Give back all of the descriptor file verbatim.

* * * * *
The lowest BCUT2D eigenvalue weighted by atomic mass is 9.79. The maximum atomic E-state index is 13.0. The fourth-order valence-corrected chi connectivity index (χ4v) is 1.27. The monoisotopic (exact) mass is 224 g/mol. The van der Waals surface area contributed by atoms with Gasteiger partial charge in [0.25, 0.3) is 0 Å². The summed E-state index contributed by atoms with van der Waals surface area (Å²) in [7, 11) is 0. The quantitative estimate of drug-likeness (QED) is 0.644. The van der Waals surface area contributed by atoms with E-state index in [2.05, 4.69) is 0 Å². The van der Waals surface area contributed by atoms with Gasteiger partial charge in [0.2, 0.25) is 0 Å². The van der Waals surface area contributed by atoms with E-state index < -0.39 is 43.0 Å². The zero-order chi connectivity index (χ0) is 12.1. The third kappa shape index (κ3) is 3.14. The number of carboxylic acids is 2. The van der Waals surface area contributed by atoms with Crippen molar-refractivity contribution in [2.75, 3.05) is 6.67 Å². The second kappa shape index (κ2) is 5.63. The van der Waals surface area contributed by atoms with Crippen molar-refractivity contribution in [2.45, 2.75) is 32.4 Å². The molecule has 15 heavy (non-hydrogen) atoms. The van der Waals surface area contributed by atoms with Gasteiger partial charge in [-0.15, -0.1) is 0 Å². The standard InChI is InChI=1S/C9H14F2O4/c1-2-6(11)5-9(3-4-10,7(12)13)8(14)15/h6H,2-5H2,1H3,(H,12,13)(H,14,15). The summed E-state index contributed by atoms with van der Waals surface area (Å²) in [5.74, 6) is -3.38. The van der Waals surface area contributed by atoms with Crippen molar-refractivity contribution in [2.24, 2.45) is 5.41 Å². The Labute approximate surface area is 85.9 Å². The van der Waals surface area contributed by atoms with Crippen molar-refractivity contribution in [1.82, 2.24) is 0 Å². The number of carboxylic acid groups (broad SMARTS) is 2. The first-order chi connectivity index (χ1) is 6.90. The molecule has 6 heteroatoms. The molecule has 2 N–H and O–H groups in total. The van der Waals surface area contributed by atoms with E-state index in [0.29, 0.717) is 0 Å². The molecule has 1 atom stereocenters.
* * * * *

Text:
The lowest BCUT2D eigenvalue weighted by atomic mass is 9.79. The maximum atomic E-state index is 13.0. The fourth-order valence-corrected chi connectivity index (χ4v) is 1.27. The monoisotopic (exact) mass is 224 g/mol. The van der Waals surface area contributed by atoms with Gasteiger partial charge in [0.25, 0.3) is 0 Å². The summed E-state index contributed by atoms with van der Waals surface area (Å²) in [7, 11) is 0. The quantitative estimate of drug-likeness (QED) is 0.644. The van der Waals surface area contributed by atoms with E-state index in [2.05, 4.69) is 0 Å². The van der Waals surface area contributed by atoms with Gasteiger partial charge in [0.2, 0.25) is 0 Å². The van der Waals surface area contributed by atoms with E-state index < -0.39 is 43.0 Å². The zero-order chi connectivity index (χ0) is 12.1. The third kappa shape index (κ3) is 3.14. The number of carboxylic acids is 2. The van der Waals surface area contributed by atoms with Crippen molar-refractivity contribution in [2.75, 3.05) is 6.67 Å². The second kappa shape index (κ2) is 5.63. The van der Waals surface area contributed by atoms with Crippen molar-refractivity contribution in [2.45, 2.75) is 32.4 Å². The molecule has 15 heavy (non-hydrogen) atoms. The van der Waals surface area contributed by atoms with Gasteiger partial charge in [-0.15, -0.1) is 0 Å². The standard InChI is InChI=1S/C9H14F2O4/c1-2-6(11)5-9(3-4-10,7(12)13)8(14)15/h6H,2-5H2,1H3,(H,12,13)(H,14,15). The summed E-state index contributed by atoms with van der Waals surface area (Å²) in [5.74, 6) is -3.38. The van der Waals surface area contributed by atoms with Crippen molar-refractivity contribution in [2.24, 2.45) is 5.41 Å². The Labute approximate surface area is 85.9 Å². The van der Waals surface area contributed by atoms with Crippen molar-refractivity contribution in [1.82, 2.24) is 0 Å². The number of carboxylic acid groups (broad SMARTS) is 2. The first-order chi connectivity index (χ1) is 6.90. The molecule has 6 heteroatoms. The molecule has 2 N–H and O–H groups in total. The van der Waals surface area contributed by atoms with E-state index in [0.29, 0.717) is 0 Å². The molecule has 1 atom stereocenters.